Cinematographer: Mikhail Kaufman | Gleb Toyanski
Dziga Vertov was in his early 20s when he took a job in a Soviet news company as a film editor and cameraman working on a communist propaganda series called “Kino-Pravda” which eventually gave birth to the Cinéma Vérité movement. So keen was he, and so energetic in his desire to record real life in 1920s Russia that MAN WITH A MOVIE CAMERA came as a natural by- product of his ramblings with a camera and his cinematographer brother, Mikhail Kaufman. Dazzlingly innovative for the time, the reason to see this documentary today is for the fascinating record of daily life in the cities of Odessa, Moscow and Kiev.
In 1929, Vertov’s unique selling point for a film that was to screen all over the World before the Second World War and the Iron Curtain came down on Soviet Russia was that it transcended literature, language, sets scripts and actors to record life as it really happened to ordinary people, from early dawn after a Summer’s ‘White Night’ to dusk the following evening.
Vertov and his wife and editor, Elizaveta Svilova, who is seen furiously cutting and piecing together the freshly photographed images to produce startlingly emotional images. Sometimes funny and sometimes mortifying, they reveal an open coffin strewn with flowers and carried through the streets or a woman in the final stages of giving birth.
At the time of its early screenings, the films was exhibited with live musical accompaniment suggested by Vertov’s notes for a soundtrack. This current restored 2K print is scored by the jazzy, percussive beats of Terry Donahue’s Alloy Orchestra, a three-man musical ensemble, based in the US, who write and perform to classic silent films. Enhancing the action but never eclipsing its visual language, Vertov’s documentary is propelled forward at a breakneck speed and the use of double exposures, split screens, irises and various other inventive techniques – at the time considered ground-breaking, but now looking rather quaint and adding to its extraordinary allure. But amazing as they are, the most fascinating thing about Vertov’s film is the ordinary detail of daily industriousness – women going through their dressing routines – making-up, having manicures and haircuts; horse-drawn carriages hastily crossing tram lanes; the elegant deftness of a girl packing cigarettes in a factory, clever ponies working in a coal shaft, bronzed men pumping iron, sleepy children waking up barefoot in the streets – these are the memories that provide a record of the Soviet era – far away from the illusions of Politics and official news propaganda.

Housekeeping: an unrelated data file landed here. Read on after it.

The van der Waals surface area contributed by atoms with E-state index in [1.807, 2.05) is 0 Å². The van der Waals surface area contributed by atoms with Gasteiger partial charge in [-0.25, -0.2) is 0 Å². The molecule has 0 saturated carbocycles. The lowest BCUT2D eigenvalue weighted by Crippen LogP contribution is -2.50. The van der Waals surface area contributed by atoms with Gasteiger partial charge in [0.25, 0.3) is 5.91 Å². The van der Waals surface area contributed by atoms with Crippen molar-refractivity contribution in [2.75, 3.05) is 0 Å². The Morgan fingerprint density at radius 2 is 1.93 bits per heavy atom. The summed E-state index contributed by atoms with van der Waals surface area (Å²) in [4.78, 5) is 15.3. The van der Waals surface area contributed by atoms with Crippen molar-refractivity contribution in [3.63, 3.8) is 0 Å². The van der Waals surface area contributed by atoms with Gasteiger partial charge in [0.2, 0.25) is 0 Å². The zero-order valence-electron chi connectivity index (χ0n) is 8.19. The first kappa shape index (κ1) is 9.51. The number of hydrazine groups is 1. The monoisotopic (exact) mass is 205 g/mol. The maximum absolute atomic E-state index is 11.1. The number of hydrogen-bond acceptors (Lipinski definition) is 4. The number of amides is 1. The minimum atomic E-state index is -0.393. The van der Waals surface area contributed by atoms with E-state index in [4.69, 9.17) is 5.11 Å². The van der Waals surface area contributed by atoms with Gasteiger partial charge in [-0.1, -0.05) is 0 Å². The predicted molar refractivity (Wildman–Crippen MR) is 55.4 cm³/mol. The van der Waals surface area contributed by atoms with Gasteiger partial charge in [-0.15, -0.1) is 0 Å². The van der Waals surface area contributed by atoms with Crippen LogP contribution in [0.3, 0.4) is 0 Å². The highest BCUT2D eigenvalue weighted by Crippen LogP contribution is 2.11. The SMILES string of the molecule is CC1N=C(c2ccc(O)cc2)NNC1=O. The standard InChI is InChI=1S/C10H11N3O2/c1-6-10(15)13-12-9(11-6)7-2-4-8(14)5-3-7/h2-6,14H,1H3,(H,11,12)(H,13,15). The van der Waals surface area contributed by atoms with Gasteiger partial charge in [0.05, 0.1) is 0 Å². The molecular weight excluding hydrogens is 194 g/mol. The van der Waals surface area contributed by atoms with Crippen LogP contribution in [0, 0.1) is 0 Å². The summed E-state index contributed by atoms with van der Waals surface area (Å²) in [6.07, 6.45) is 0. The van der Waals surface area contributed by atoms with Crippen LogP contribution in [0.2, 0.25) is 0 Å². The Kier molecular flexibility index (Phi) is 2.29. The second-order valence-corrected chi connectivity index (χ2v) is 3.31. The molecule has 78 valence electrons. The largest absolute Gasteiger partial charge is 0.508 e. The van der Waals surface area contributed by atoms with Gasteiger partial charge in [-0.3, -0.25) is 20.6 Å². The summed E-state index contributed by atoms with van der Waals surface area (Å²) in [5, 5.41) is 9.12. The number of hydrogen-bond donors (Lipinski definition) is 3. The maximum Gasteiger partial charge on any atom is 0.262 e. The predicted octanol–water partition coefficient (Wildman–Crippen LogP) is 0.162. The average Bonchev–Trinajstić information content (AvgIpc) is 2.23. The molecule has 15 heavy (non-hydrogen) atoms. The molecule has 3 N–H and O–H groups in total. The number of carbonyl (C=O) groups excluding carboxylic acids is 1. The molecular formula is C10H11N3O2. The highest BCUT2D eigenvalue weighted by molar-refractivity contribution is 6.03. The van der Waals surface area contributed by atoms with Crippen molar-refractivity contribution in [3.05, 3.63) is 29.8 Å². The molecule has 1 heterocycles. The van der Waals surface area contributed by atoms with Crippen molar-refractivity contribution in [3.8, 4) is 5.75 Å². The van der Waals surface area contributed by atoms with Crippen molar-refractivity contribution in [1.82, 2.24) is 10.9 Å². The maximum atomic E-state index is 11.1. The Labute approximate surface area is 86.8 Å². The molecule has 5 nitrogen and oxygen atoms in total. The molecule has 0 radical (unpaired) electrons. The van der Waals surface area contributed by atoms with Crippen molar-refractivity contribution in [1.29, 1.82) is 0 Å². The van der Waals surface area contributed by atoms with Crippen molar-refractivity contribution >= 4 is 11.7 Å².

But it’s Elizaveta Svilova’s remarkable editing that really makes the film buzz with an energy and a rhythm that’s quite upliting and intoxicating. During its running time of just over an hour, it’s impossible to take your eyes off the screen. MT
Included is the almost unwatchably sad KINOGLAZ short MEAT TO COW that follows the boy in the market asking “how much is the beef?” backwards to the cow being slaughtered, to the Cooperative and eventually seeing him grazing peacefully in the fields. MT
THIS DIGITAL RESTORATION BY LOBSTER FILMS | EYE FILM INSTITUTE IS NOW AVAILABLE FROM 18 APRIL 2016 ALONG WITH OTHER WORKS BY VERTOV | KINO EYE (1924) | KINO-PRAVDA #21 (1925) | SYMPHONY OF THE DONBASS (1931) | THREE SONGS ABOUT LENIN (1934)